Monday, 20 July 2009


My friend Stan from the state of Florida sent me this nice viewcard to my collection of lighthouse postcards. Located just north of Florida, Georgia has a relatively short Atlantic coastline with six surviving historic lighthouses (3 active). The coastline is low, featuring a series of sandy islands known in Georgia as the Sea Islands. Savannah is the largest port in the state.
Sapelo Island Lighthouse is located near the southern tip of Sapelo Island, near Meridian, Georgia. It is the nation's second-oldest brick lighthouse and was built in 1820. The round brick tower (65 ft = 20 m), painted with horizontal red and white bands guided ships into the port of Darien on the Altamaha River. The lighthouse was inactive from 1905 to 1998, when it was renovated to its 1890 appearance and relit.
The Cockspur Island Light is a small lighthouse (46 ft = 14 m), round brick tower painted white, situated on an islet off Cockspur Island at the south channel of the Savannah River near Lazaretto Creek, northwest of Tybee Island, Georgia. It was built in 1848, damaged by a hurricane in 1854 and the tower was rebuilt and enlarged on the same foundation the next year. It ceased operation as an active beacon in 1909, because large vessels routed to the deep and more navigable north channel of the Savannah River.
Tybee Island Lighthouse is located on the south side of the Savannah River entrance, in Tybee Island, state of Georgia. The first lighthouse on Tybee was built in 1736, octagonal in shape (90 ft=27 m) and was constructed of wood. The tower was finally completed until 1867, reached a finished height of one hundred and fifty-four feet and was fitted with a 1st order Fresnel lens, the largest and brightest available making the light visible from almost twenty miles at sea. Rebuilt four times, the current 145 ft (44 m) black and white octagonal brick tower was finally completed in1867. Tybee Island lighthouse is the oldest and tallest lighthouse in Georgia and is still in operation.

Little Cumberland Island is the southernmost of the islands of Georgia's Atlantic Coast and Little Cumberland Light is a lighthouse on the north end of the island. The 60 ft (18 m) white round brick tower was in service until 1915 when it was deactivated. The tower was renovated in 1994-98, but it needs a more thorough restoration. A large dune protects the lighthouse from the ocean, but as a result the tower is now barely visible from the water. Little Cumberland Island is privately owned and is not open to the public.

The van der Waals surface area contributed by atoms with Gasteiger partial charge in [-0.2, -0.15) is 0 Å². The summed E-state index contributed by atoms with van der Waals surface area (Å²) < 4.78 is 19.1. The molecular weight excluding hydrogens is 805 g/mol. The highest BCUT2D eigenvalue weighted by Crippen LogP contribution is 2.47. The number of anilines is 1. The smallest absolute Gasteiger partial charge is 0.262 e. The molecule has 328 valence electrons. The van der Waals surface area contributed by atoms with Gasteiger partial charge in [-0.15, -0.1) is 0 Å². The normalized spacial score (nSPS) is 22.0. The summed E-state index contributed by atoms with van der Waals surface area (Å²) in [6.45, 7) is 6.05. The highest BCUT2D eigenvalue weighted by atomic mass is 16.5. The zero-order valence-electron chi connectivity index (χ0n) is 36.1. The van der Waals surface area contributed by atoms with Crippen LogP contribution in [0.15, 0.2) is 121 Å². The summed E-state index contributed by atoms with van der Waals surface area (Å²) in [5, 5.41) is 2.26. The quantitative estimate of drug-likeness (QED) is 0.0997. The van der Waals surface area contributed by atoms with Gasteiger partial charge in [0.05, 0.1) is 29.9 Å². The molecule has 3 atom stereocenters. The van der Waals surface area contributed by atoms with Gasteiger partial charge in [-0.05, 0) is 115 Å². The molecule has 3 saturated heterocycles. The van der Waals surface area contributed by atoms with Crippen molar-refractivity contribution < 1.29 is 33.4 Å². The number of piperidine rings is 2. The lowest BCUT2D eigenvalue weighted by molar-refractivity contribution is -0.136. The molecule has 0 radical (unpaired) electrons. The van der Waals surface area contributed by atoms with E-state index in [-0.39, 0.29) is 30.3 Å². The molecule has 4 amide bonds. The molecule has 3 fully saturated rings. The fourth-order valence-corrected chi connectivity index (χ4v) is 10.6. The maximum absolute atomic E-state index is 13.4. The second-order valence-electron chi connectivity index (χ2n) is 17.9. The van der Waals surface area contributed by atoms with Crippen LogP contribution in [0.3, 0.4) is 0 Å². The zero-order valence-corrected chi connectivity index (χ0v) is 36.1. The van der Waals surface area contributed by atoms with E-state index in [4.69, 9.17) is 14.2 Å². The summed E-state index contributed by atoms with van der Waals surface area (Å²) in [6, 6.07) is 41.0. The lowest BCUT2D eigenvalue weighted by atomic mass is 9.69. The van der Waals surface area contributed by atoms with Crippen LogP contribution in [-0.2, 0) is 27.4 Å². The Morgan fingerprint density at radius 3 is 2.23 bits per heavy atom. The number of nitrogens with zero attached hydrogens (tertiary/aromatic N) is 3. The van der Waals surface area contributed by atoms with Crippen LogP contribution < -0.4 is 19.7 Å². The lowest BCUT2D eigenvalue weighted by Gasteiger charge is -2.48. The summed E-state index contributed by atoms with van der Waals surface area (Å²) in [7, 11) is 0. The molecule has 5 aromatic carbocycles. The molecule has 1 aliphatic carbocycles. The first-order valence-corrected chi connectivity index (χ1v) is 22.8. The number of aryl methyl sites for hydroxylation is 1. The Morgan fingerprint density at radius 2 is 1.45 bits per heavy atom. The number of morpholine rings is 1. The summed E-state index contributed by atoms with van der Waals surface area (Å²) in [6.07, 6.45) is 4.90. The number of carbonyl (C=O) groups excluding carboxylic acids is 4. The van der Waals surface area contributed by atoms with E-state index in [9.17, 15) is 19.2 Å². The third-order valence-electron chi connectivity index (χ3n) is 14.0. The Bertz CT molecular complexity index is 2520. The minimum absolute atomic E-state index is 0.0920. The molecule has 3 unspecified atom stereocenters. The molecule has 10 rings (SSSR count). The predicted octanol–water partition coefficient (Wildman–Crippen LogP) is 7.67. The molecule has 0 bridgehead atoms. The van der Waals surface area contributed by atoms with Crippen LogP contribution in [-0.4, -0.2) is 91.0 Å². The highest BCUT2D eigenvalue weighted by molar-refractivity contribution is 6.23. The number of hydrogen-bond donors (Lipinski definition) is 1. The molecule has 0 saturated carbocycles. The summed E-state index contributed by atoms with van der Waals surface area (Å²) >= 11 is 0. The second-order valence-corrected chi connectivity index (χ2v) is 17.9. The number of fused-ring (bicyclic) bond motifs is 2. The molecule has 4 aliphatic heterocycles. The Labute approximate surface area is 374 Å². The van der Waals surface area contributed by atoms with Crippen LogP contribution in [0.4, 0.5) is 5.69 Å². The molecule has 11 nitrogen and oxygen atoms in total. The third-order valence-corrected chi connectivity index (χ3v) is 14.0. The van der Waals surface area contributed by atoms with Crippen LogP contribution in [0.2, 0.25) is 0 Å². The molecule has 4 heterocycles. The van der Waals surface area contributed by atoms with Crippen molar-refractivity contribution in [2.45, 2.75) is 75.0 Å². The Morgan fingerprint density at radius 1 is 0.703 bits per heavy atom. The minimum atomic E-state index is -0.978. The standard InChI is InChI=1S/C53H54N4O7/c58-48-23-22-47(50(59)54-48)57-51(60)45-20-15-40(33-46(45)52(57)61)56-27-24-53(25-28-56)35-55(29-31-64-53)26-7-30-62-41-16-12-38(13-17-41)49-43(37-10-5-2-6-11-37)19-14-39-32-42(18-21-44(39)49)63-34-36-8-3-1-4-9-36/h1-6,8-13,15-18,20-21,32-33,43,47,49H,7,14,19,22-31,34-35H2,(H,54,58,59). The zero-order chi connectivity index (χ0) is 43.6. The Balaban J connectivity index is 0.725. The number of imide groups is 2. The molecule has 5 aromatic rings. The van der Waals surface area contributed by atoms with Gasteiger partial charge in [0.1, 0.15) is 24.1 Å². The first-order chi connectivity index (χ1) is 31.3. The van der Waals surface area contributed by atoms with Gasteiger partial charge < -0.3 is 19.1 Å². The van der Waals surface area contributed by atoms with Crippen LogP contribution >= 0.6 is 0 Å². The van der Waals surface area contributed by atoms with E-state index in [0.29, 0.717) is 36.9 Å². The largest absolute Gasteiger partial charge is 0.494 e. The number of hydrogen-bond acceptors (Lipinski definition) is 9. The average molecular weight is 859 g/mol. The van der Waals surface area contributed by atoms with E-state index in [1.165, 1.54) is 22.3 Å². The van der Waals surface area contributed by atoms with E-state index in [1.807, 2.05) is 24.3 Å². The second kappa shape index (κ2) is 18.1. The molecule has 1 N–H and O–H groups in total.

The St. Simons Island Light is a lighthouse in Georgia, United States, on the southern tip of Saint Simons Island, marking the entrance into St. Simons Sound. The original St. Simons Island lighthouse (75 ft = 23 m) was built in 1810 and destroyed during the Civil War. The construction of a second lighthouse was completed in 1872, and the 104 ft (32 m) white round brick tower continues active shining seaward every night.

Sunday, 12 July 2009


This is my first postcard received from Norway, sent by Malin. The lighthouse of Lindesnes stands on the southernmost point of the mainland of Norway. The first lighthouse in Norway was established in Lindesness on February 27, 1656, consisting of 30 tallow candles in the upper floor of a three-floor tower. The light was closed after only a few months. Two coal fires, in open grates placed directly on the ground, were lit on Feb 1, 1725. In 1822, a new lighthouse was built with a light that was fueled by gas and thirty-two years later a new lighthouse equipped with a Fresnel lens was built. In 1915, the lens was moved to a white conical new white tower (height 53 meters), with a new engine room and a fog signal. Within a year, the Lindesnes lighthouse stood much as it does today.
The lighthouse has been designated a national lighthouse museum, and hosts various exhibitions relating to the development and history of lighthouses, maritime culture, etc. The underground hall below the lighthouse houses a cinema, exhibitions and a café. The complex also comprises an information centre/shop, a restaurant and a gallery.
On April 17th, 2009 Norway’s Post Office issued a stamp to commemorate the 150th anniversary of Norway's national anthem. Bjørnstjerne Bjørnson wrote the words in 1859 and Rikard Nordraak composed the music for what was to become Norway’s national anthem. The stamp features words of "Ja, vi elsker dette landet" and children's procession with flags of the country on the background.